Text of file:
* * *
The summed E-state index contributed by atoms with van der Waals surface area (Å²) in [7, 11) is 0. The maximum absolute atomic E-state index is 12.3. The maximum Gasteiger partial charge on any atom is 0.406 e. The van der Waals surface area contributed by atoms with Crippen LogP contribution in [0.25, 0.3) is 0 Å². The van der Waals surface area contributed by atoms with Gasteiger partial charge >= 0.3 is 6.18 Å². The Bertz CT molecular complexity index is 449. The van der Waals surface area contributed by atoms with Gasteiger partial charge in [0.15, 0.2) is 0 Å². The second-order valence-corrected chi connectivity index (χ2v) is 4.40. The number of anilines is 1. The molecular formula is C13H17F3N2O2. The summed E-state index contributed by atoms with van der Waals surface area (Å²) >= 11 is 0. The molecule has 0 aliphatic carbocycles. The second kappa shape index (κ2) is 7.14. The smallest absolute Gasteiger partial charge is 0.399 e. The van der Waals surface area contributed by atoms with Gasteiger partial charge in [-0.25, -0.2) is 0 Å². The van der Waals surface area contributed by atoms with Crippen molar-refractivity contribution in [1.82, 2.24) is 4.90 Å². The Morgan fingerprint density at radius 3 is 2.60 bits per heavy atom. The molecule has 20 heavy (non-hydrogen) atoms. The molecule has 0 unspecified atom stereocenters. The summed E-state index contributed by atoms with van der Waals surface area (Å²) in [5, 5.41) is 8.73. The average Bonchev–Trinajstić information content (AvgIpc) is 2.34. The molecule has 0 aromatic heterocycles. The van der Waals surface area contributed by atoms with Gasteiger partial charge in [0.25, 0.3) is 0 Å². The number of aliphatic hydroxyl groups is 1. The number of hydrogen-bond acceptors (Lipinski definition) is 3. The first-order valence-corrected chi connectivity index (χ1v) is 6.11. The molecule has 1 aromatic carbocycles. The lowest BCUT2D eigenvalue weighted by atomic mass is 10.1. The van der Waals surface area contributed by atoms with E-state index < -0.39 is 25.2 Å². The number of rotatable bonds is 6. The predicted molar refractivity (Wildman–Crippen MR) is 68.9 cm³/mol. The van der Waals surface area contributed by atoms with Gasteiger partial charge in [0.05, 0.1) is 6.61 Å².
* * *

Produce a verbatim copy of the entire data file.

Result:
The summed E-state index contributed by atoms with van der Waals surface area (Å²) in [7, 11) is 0. The maximum absolute atomic E-state index is 12.3. The maximum Gasteiger partial charge on any atom is 0.406 e. The van der Waals surface area contributed by atoms with Crippen LogP contribution in [0.25, 0.3) is 0 Å². The van der Waals surface area contributed by atoms with Gasteiger partial charge >= 0.3 is 6.18 Å². The Bertz CT molecular complexity index is 449. The van der Waals surface area contributed by atoms with Gasteiger partial charge in [0.15, 0.2) is 0 Å². The second-order valence-corrected chi connectivity index (χ2v) is 4.40. The number of anilines is 1. The molecular formula is C13H17F3N2O2. The summed E-state index contributed by atoms with van der Waals surface area (Å²) >= 11 is 0. The molecule has 0 aliphatic carbocycles. The second kappa shape index (κ2) is 7.14. The smallest absolute Gasteiger partial charge is 0.399 e. The van der Waals surface area contributed by atoms with Gasteiger partial charge in [-0.25, -0.2) is 0 Å². The van der Waals surface area contributed by atoms with Crippen molar-refractivity contribution in [1.82, 2.24) is 4.90 Å². The Morgan fingerprint density at radius 3 is 2.60 bits per heavy atom. The molecule has 20 heavy (non-hydrogen) atoms. The molecule has 0 unspecified atom stereocenters. The summed E-state index contributed by atoms with van der Waals surface area (Å²) in [5, 5.41) is 8.73. The average Bonchev–Trinajstić information content (AvgIpc) is 2.34. The molecule has 0 aromatic heterocycles. The van der Waals surface area contributed by atoms with Gasteiger partial charge in [0.25, 0.3) is 0 Å². The number of aliphatic hydroxyl groups is 1. The number of hydrogen-bond acceptors (Lipinski definition) is 3. The first-order valence-corrected chi connectivity index (χ1v) is 6.11. The molecule has 1 aromatic carbocycles. The lowest BCUT2D eigenvalue weighted by atomic mass is 10.1. The van der Waals surface area contributed by atoms with E-state index < -0.39 is 25.2 Å². The number of rotatable bonds is 6. The predicted molar refractivity (Wildman–Crippen MR) is 68.9 cm³/mol. The van der Waals surface area contributed by atoms with Gasteiger partial charge in [0.05, 0.1) is 6.61 Å².